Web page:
|Title||Monitoring antimicrobial resistance trends in commensal Escherichia coli from livestock, the Netherlands, 1998 to 2016|
|Author(s)||Hesp, Ayla; Veldman, Kees; Goot, Jeanet van der; Mevius, Dik; Schaik, G. van|
|Source||Eurosurveillance 24 (2019)25. - ISSN 1025-496X|
Bacteriology & Epidemiology
Diagnostics & Crisis Organization
|Publication type||Refereed Article in a scientific journal|
|Keyword(s)||AMR - antimicrobial resistance - Escherichia coli - monitoring - quantitative - surveillance - trend analysis|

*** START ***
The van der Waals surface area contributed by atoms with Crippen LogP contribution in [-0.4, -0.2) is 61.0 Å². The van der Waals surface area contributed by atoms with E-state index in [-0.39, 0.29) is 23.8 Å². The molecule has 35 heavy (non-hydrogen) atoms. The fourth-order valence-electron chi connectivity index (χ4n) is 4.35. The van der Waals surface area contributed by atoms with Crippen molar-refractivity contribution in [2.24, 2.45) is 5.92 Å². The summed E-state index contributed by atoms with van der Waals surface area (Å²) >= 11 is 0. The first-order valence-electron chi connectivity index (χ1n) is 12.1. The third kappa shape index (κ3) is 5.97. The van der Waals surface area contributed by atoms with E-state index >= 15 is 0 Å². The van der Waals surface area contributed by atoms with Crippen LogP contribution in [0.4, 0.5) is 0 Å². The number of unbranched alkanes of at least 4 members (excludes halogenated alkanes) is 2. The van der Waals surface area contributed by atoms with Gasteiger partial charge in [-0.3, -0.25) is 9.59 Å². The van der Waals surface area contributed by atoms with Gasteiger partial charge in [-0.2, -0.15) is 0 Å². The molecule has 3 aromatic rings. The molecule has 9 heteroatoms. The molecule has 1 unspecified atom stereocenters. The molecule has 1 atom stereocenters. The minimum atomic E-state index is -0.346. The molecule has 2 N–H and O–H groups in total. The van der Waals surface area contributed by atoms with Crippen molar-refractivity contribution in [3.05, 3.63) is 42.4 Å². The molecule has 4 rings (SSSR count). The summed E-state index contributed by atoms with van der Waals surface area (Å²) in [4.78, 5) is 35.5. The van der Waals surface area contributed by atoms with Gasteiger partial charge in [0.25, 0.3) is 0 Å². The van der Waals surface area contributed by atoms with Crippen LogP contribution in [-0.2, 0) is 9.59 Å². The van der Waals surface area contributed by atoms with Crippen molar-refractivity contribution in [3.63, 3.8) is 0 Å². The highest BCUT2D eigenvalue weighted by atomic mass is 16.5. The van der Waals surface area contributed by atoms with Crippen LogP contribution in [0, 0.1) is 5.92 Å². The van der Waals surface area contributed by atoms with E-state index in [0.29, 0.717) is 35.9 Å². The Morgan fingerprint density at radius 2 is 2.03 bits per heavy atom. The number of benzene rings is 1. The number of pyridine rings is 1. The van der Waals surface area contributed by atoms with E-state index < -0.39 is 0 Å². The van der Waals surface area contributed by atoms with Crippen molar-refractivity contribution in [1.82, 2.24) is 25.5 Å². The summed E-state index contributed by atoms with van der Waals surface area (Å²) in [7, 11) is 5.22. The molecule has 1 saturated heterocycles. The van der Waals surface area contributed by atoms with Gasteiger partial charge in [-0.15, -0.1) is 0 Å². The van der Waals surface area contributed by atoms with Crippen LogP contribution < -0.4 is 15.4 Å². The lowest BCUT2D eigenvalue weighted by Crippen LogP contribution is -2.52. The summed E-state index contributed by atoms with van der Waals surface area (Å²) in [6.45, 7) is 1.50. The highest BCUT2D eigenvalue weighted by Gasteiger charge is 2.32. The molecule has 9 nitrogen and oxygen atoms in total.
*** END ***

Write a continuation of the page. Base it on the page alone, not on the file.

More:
BackgroundMonitoring of antimicrobial resistance (AMR) in animals is essential for public health surveillance. To enhance interpretation of monitoring data, evaluation and optimisation of AMR trend analysis is needed.AimsTo quantify and evaluate trends in AMR in commensal Escherichia coli, using data from the Dutch national AMR monitoring programme in livestock (1998-2016).MethodsFaecal samples were collected at slaughter from broilers, pigs and veal calves. Minimum inhibitory concentration values were obtained by broth microdilution for E. coli for 15 antimicrobials of eight antimicrobial classes. A Poisson regression model was applied to resistant isolate counts, with explanatory variables representing time before and after 2009 (reference year); for veal calves, sampling changed from 2012 represented by an extra explanatory variable.ResultsResistant counts increased significantly from 1998-2009 in broilers and pigs, except for tetracyclines and sulfamethoxazole in broilers and chloramphenicol and aminoglycosides in pigs. Since 2009, resistant counts decreased for all antimicrobials in broilers and for all but the phenicols in pigs. In veal calves, for most antimicrobials no significant decrease in resistant counts could be determined for 2009-16, except for sulfamethoxazole and nalidixic acid. Within animal species, antimicrobial-specific trends were similar.ConclusionsUsing Dutch monitoring data from 1998-2016, this study quantified AMR trends in broilers and slaughter pigs and showed significant trend changes in the reference year 2009. We showed that monitoring in commensal E. coli is useful to quantify trends and detect trend changes in AMR. This model is applicable to similar data from other European countries.